Infusion
Nursing Notes
By Nufactor

Infusion Nursing Notes by Nufactor provides education, resources and support to promote successful patient therapy within the infusion nursing community.

Who To Call and When: A Guide to Communication With The MD and Pharmacist Part 1

By Michelle Greer, RN, IgCN.

In the support of our patients in the homecare setting, it is imperative as nurses that we know when to notify the physician and pharmacist for patients receiving immune globulin therapy. IG therapy does have side effects, and it is important to recognize them and know what to do. Every patient will react differently to IG therapy. Some patients may experience no side effects at all, while others may have mild to moderate reactions. This goes for both IV and SC therapy. The management of IVIG and SCIG infusion side effects is crucial to the overall tolerability of IG therapy. [More]

Peripheral IV Access: A Lost Art?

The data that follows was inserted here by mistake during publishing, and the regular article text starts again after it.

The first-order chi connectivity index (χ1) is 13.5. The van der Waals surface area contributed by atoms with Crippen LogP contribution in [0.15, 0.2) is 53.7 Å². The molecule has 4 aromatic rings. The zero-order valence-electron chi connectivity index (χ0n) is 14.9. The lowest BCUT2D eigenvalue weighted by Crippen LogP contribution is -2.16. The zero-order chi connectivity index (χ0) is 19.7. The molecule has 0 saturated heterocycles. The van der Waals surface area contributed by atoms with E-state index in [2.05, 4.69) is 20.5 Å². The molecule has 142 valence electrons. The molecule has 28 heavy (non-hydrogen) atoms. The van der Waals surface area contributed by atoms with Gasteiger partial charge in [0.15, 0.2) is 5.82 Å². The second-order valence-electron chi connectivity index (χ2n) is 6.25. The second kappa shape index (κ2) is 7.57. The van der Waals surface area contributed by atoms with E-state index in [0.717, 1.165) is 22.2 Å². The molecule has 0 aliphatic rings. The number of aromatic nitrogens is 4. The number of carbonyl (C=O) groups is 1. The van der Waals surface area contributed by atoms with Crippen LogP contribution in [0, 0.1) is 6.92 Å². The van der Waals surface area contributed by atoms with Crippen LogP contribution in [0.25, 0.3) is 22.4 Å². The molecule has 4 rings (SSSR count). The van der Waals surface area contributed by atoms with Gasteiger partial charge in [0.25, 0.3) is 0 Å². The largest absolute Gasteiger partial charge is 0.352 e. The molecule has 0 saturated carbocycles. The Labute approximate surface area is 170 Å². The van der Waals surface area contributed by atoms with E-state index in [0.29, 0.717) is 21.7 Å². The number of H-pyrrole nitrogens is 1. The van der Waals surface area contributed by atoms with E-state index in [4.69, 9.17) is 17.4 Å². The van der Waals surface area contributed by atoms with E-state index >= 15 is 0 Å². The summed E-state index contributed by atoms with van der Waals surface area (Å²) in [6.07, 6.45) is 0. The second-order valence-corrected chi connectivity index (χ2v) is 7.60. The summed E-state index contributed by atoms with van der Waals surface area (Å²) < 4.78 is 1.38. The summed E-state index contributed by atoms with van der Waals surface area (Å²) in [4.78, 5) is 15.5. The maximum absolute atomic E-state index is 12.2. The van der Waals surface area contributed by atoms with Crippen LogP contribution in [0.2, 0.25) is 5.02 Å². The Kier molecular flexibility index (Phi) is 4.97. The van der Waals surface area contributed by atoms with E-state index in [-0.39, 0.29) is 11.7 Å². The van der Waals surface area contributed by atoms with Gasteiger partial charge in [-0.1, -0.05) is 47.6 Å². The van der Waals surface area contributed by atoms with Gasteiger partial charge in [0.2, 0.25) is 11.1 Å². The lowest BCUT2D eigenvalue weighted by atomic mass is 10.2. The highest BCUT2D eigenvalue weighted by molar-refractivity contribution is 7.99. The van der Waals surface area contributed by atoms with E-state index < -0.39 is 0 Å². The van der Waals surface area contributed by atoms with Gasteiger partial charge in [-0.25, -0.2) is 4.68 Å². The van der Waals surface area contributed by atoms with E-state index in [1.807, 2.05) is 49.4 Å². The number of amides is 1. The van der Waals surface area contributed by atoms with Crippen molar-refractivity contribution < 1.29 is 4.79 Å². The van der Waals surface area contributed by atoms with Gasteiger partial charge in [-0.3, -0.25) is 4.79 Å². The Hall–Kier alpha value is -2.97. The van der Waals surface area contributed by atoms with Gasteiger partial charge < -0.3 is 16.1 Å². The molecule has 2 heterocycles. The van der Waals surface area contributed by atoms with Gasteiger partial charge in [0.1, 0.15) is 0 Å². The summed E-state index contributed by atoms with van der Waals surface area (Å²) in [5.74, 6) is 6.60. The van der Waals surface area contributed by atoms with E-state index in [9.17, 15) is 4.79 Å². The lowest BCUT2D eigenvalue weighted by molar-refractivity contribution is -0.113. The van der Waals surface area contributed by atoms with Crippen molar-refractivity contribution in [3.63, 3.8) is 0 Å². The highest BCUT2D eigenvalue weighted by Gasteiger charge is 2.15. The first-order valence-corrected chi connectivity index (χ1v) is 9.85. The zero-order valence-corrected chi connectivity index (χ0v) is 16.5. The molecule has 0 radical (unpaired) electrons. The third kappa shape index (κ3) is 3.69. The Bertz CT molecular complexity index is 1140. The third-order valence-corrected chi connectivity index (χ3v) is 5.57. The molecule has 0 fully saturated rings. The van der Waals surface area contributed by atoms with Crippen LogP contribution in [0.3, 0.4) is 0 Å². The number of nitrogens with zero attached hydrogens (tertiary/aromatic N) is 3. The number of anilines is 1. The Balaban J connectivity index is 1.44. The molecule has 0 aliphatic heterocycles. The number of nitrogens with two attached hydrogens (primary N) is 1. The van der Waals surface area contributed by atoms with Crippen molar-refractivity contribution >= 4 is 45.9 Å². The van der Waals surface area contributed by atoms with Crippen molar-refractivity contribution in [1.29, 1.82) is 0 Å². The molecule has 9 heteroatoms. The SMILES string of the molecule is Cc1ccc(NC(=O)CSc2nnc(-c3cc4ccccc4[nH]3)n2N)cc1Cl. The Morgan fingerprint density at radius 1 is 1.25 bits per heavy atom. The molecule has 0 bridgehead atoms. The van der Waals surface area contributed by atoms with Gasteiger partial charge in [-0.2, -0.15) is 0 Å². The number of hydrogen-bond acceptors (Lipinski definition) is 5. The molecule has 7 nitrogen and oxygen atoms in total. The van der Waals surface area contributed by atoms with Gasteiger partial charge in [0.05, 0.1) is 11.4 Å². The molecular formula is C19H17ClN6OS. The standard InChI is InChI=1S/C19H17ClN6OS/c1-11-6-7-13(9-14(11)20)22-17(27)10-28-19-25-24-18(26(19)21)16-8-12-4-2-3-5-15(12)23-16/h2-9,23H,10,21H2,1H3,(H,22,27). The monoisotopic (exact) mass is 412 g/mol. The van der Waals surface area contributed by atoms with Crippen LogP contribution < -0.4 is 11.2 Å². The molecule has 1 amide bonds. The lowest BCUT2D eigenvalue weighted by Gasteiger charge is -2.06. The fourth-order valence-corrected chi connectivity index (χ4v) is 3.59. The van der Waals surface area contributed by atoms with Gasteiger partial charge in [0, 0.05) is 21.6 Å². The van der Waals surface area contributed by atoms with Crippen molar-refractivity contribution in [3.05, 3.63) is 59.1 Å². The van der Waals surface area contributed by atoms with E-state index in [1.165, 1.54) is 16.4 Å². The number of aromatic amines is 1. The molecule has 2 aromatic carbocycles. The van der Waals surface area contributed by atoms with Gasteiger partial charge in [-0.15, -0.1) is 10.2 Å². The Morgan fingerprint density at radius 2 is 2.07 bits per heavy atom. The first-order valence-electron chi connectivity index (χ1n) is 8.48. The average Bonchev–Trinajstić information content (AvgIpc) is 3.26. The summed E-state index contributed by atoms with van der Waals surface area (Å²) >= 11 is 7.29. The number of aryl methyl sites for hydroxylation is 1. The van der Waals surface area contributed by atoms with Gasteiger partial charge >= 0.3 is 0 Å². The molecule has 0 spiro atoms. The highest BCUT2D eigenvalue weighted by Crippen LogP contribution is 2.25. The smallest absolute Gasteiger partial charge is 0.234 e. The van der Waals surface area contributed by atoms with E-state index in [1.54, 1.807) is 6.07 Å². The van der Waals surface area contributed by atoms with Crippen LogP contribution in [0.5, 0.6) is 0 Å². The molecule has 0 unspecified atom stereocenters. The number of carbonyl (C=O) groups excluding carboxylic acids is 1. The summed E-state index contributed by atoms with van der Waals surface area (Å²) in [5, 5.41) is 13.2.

By Candy Finley, RN, IgCN & Michelle Greer, RN, IgCN.

Peripheral intravenous access catheters are a commonly used IV device for patients receiving infusion therapy at home. They are primarily used for administration of medications, fluids and/or blood products, and occasionally blood sampling. Long term and daily therapies have created a need for indwelling catheters, and PIV's are becoming less common. As a result, the skills required to properly access a vein with a catheter that can stay in place without complications have become somewhat "rusty." [More]

Pre-visit/Visit Preparation: Vital Tasks for a Successful Infusion

By Michelle Greer, RN, IgCN and Cindi Berry, RN, BSN.

When working in homecare, preparing to see your patient for intravenous immune globulin (IVIG) therapy can be challenging and requires a good deal of preparation. Many times, it is up to you, the registered nurse, to put together some of the information prior to seeing your patient. This information includes doctor visit notes, current orders prescribed by the doctor, specialty pharmacy orders and supplies, and knowing the type of therapy that will be administered in the home. In addition, since there are many different brands and doses of IG, you should be familiar with both of these prior to seeing your patient in the home. [More]